Adding to the injury, and around that time, I lost most of my savings in the 2008 economic downturn and had to start over. I co-founded a wholesale distribution company focusing on water sports gear. We recognized the fast growing sport of Standup Paddleboarding and have since sold nearly $5 million in boards to more than 100 shops throughout the US, the Caribbean, and Brazil.
I decided to use the standup paddleboard as a way to raise money for Charities such as Camillus House and various local schools. I have organized and co-founded dozens of races, some of which have grown to international acclaim. The largest is the Orange Bowl Paddle Championship that has raised over $100,000 for Big Brothers Big Sisters of Greater Miami and is now run every year by the Orange Bowl Committee.
I am also a wood sculptor and furniture maker, specializing in local hardwood trees that fall during hurricanes or die of natural causes. Some of my pieces have won competitions and been auctioned for charity.
I met my wife, Juliana, a veterinarian who was raised in Miami and is the daughter of a Brazilian concert pianist and former Brazilian Ambassador to Costa Rica and the US. She and I have two beautiful daughters who are 5 and 4 years old.
Like any other family, my wife and I would often take our girls out to the nearest park for some fun in the sun. This park is actually right across our house and I didn’t know it then but it would be the beginning of my story taking on the city.
One day, the park was closed indefinitely due to soil contamination. As it turns out, the city had dumped toxic waste right in our park and they had no intentions of removing it. This park was not only a place for my kids but also several other families who would come and play in the grass or lie under the majestic trees. The city had taken away our park from us with zero regard for the residents who enjoyed it. As all of this unfolded, I couldn’t sit back and do nothing- I owed it to my kids that they have a safe place to play for as long as they wanted.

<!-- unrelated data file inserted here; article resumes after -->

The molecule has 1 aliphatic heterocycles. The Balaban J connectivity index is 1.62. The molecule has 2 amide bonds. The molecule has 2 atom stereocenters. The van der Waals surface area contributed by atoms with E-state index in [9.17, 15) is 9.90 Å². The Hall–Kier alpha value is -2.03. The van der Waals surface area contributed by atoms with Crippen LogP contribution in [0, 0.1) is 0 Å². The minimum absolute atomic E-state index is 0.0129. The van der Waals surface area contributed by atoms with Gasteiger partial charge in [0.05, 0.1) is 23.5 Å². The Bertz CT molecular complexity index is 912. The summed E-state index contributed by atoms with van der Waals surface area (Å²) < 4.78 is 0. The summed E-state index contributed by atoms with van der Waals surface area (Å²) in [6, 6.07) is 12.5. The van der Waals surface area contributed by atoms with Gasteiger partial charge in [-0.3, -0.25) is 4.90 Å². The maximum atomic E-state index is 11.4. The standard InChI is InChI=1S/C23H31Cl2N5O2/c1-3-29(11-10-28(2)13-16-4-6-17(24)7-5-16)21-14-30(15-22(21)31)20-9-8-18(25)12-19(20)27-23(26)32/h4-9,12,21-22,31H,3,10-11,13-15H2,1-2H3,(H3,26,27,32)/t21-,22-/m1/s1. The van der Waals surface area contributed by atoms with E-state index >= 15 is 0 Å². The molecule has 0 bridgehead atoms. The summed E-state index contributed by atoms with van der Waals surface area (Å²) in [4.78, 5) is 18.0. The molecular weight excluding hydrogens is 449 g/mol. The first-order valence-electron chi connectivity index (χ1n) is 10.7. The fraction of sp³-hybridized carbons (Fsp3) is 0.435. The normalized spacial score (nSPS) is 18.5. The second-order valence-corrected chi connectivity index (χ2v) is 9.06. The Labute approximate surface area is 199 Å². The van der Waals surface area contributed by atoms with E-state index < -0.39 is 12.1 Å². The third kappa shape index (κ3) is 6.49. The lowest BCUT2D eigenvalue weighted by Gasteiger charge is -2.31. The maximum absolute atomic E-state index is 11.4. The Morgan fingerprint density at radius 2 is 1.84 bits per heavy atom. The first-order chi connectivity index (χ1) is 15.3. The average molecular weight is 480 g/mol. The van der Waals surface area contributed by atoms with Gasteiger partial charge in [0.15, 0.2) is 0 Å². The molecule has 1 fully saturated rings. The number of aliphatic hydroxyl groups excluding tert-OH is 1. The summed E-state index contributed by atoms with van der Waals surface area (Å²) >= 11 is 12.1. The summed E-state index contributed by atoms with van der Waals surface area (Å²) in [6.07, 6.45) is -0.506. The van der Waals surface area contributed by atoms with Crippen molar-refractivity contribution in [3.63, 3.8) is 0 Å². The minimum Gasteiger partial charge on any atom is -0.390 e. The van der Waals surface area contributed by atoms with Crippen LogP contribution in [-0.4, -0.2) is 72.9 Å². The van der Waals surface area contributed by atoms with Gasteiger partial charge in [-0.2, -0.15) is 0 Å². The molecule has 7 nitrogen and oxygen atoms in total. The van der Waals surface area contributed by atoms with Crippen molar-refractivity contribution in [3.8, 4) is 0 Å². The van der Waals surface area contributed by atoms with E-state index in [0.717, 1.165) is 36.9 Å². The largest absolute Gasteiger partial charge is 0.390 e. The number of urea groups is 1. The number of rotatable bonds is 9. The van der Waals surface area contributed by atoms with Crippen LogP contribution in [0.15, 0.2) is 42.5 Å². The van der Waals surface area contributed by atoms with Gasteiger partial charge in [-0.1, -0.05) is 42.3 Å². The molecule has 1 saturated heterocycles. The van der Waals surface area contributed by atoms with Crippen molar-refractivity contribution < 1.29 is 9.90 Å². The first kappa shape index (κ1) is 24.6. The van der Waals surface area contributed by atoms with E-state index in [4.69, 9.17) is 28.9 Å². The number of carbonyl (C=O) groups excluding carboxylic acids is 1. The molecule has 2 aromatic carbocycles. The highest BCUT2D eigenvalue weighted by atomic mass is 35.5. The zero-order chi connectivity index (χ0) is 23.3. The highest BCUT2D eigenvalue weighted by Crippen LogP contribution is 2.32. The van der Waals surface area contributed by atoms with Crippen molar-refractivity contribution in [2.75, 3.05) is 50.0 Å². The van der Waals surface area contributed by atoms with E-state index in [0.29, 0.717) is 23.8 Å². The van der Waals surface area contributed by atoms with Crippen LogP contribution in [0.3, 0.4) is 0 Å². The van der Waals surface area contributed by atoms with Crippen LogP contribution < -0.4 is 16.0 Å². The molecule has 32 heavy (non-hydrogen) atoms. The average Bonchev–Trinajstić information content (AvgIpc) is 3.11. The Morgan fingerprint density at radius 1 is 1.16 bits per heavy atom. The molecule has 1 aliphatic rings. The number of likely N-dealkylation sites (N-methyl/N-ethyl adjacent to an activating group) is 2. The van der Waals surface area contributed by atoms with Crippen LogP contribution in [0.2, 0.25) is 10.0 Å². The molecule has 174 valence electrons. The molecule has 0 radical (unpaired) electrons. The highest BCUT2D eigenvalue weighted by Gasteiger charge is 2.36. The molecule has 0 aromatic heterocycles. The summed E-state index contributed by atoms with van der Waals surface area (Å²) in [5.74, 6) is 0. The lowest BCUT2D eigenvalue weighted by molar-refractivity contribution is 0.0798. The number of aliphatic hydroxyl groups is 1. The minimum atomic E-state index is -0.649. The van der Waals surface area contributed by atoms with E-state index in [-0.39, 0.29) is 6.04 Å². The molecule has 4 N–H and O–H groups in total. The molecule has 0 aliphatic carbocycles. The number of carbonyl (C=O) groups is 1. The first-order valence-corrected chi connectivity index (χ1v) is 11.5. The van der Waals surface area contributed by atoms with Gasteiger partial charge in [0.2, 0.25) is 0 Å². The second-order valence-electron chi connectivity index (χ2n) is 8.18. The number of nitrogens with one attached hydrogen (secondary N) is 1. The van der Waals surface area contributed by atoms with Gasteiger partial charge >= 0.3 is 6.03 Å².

I gathered my neighbors and together we appealed the city to do the right thing and properly clean up the park. It took a lot of fighting but eventually the city made good and cleaned up the park and even spruced it up a bit. It was this moment that gave me the encouragement to run for City Commissioner. Politics was never really my background but doing good by the community always was. I figured if I could clean up the park in front of my house, who’s to say I couldn’t help clean up City Hall?
And just like that, thanks to the amazing people of District 2, I was elected into Commission in 2015. Since then, we’ve done a lot of good things to the benefit of our community.
I came into the Commission with the intent of making a positive change in our city. With the help of my dedicated staff and partners of the City, we’ve been able to pass meaningful legislation in a short amount of time.
We’ve banned the use of styrofoam in our city parks and marinas to help keep or City and our waters clean and pollution free.
We passed an ordinance banning conversion therapy for members of the LGBTQ community.
We passed a $15/hour minimum wage for employees of public contractors to the City.
We banned puppy mills in the City of Miami.
And much much more.
Our work hasn’t stopped, however. We’re working with the Florida Department of Transportation to readjust the operation hours of the Brickell Bridge to alleviate traffic in downtown and we’re incentivizing affordable housing in the Coconut Grove Village West through the creation of a Community Redevelopment Agency (CRA).
I am proud of the work we’ve done in my first term as Commissioner. More importantly, I’m proud of the City and the District I’ve been elected to represent. I know I can do more for the City and for the people of District 2. With your support, we can continue making Miami a beautiful and vibrant place to live.
I hope I can count on your vote this November. Let’s continue the work we’ve done and move onward.